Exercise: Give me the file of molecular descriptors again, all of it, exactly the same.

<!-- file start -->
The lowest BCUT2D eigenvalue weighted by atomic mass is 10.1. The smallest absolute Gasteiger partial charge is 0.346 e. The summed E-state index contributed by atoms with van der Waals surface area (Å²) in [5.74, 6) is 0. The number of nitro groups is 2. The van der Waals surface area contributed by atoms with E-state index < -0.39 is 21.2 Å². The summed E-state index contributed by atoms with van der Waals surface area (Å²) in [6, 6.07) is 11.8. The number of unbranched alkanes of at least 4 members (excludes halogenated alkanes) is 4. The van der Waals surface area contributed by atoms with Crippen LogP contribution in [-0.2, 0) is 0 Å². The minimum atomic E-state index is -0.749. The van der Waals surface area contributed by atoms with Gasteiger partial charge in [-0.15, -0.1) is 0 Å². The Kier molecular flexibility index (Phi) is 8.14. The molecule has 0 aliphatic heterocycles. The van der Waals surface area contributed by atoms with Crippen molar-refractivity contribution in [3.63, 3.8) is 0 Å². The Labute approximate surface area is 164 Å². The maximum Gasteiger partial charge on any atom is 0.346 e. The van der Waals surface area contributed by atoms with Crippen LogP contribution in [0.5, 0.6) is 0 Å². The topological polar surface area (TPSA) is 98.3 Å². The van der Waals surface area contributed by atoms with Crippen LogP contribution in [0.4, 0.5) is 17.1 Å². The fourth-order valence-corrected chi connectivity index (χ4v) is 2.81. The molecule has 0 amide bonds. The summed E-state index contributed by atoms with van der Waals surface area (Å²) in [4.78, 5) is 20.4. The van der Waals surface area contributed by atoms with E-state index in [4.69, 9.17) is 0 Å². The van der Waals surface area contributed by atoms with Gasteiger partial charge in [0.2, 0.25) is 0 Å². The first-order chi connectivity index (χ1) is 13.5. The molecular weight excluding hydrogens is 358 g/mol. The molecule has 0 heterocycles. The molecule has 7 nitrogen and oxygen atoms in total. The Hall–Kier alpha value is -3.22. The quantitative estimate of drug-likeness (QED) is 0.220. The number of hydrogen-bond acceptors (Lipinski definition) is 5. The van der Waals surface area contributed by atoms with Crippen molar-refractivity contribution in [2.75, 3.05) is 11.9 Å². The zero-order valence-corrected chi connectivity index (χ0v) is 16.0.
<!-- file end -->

The lowest BCUT2D eigenvalue weighted by atomic mass is 10.1. The smallest absolute Gasteiger partial charge is 0.346 e. The summed E-state index contributed by atoms with van der Waals surface area (Å²) in [5.74, 6) is 0. The number of nitro groups is 2. The van der Waals surface area contributed by atoms with E-state index < -0.39 is 21.2 Å². The summed E-state index contributed by atoms with van der Waals surface area (Å²) in [6, 6.07) is 11.8. The number of unbranched alkanes of at least 4 members (excludes halogenated alkanes) is 4. The van der Waals surface area contributed by atoms with Crippen LogP contribution in [-0.2, 0) is 0 Å². The minimum atomic E-state index is -0.749. The van der Waals surface area contributed by atoms with Gasteiger partial charge in [-0.15, -0.1) is 0 Å². The Kier molecular flexibility index (Phi) is 8.14. The molecule has 0 aliphatic heterocycles. The van der Waals surface area contributed by atoms with Crippen molar-refractivity contribution in [3.63, 3.8) is 0 Å². The Labute approximate surface area is 164 Å². The maximum Gasteiger partial charge on any atom is 0.346 e. The van der Waals surface area contributed by atoms with Crippen LogP contribution in [0.5, 0.6) is 0 Å². The topological polar surface area (TPSA) is 98.3 Å². The van der Waals surface area contributed by atoms with Crippen LogP contribution in [0.4, 0.5) is 17.1 Å². The fourth-order valence-corrected chi connectivity index (χ4v) is 2.81. The molecule has 0 amide bonds. The summed E-state index contributed by atoms with van der Waals surface area (Å²) in [4.78, 5) is 20.4. The van der Waals surface area contributed by atoms with E-state index in [4.69, 9.17) is 0 Å². The van der Waals surface area contributed by atoms with Gasteiger partial charge in [0.2, 0.25) is 0 Å². The first-order chi connectivity index (χ1) is 13.5. The molecular weight excluding hydrogens is 358 g/mol. The molecule has 0 heterocycles. The molecule has 7 nitrogen and oxygen atoms in total. The Hall–Kier alpha value is -3.22. The quantitative estimate of drug-likeness (QED) is 0.220. The number of hydrogen-bond acceptors (Lipinski definition) is 5. The van der Waals surface area contributed by atoms with Crippen molar-refractivity contribution in [2.75, 3.05) is 11.9 Å². The zero-order valence-corrected chi connectivity index (χ0v) is 16.0.